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Tile Setters - Mesothelioma Risks

While tile setters no longer create the beautiful mosaics of the past, they still play an important role in building homes, churches, and larger buildings. And though this work is still done, it's become a rarity, leading most tile setters to develop specialties laying flooring and wall tiles. With asbestos, these tiles were crucial to fireproofing and insulating buildings of the twentieth century. However, for construction workers and those who actually did the tile setting, asbestos proved to be a dangerous building material.

Asbestos, once seen as a wonder-material for its strength, durability, and resistance to heat, fire, and electricity, was used as in building materials, insulation, and thousands of household products, from aprons to toasters. It was also used in fireproof blankets, gaskets, and spray-on fireproofing materials. In factories, it was used to prevent machines from overheating, and shipbuilders - including the U.S. Navy - used it to insulate pipes and prevent on-board fires.

As asbestos began to grow in popularity, more and more workers and miners began to complain of respiratory illnesses and breathing difficulties. Studies by the largest asbestos-producing corporations found a link between asbestos and numerous pleural diseases, including the rare but aggressive cancer mesothelioma. However, instead of increasing safety measures to account for the hazards to the workers, they kept the information to themselves.

By the 1970s, however, the general public became aware of the connections, and thousands of lawsuits were filed charging negligence on the behalf of employers. Millions of lawsuits have since been filed. In 1989, the Environmental Protection Agency enacted the Asbestos Ban and Phase Out rule, making it illegal to use asbestos. This rule was overturned in 1991, allowing manufacturers to continue using the mineral, this time in trace amounts that are heavily regulated.

While asbestos is not generally dangerous in buildings, it becomes respirable when disrupted, as it is during building, repair work, and even removal. Once breathed in, the microscopic particles, which can be long and needle-like or curly in shape, become lodged in the mesothelium, a protective membrane lining the chest cavity that enables breathing by allowing the lungs to expand and contract. With the development of mesothelioma, breathing becomes more difficult. The chest cavity often fills with fluid and other complications can arise.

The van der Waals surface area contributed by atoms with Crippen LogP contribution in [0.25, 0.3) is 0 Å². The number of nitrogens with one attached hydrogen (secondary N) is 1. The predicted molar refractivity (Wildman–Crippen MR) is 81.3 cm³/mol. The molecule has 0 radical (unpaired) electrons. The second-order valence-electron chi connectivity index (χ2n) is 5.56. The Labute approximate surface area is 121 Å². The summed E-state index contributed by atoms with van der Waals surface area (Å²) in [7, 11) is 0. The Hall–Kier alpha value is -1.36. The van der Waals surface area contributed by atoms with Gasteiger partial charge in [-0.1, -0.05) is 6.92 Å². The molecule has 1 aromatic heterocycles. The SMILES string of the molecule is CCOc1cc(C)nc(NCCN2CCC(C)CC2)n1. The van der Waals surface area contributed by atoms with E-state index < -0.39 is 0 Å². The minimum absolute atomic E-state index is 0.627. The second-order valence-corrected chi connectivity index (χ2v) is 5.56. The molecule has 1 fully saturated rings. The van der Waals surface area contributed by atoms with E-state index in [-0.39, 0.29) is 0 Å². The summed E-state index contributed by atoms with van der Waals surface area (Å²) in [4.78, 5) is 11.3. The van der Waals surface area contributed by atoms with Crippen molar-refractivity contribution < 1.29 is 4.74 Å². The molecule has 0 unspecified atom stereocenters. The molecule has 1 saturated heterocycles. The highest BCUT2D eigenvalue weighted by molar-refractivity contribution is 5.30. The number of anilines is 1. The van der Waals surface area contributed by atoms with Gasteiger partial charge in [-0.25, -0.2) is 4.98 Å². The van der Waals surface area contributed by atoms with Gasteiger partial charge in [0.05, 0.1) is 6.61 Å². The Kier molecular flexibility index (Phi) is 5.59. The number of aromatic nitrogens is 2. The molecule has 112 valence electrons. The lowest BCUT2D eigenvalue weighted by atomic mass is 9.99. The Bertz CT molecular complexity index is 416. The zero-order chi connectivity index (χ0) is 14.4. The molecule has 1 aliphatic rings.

With a long latency period and symptoms similar to other respiratory diseases, doctors often have trouble diagnosing mesothelioma until it has advanced to latter stages of development. The symptoms, which can take years or even decades to appear, often include fatigue, shortness of breath, coughing up blood, and chest pain. There is no known cure for mesothelioma, though doctors are able to offer palliative care to provide comfort to patients and relieve painful symptoms. Unfortunately, most patients are expected to live only 12 to 18 months after diagnosis is made. Chemotherapy and radiation therapy are the most common methods of treatment available, often given in conjunction with one another or individually, given the health conditions of the patient. As scientists learn more about the elusive disease, they are offering alternative treatments to better combat cancerous growths.

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Workers at Risk for Asbestos Exposure

Below are a list of occupations and trades that were at risk for asbestos exposure:

Last Edited: Thu November 14, 2013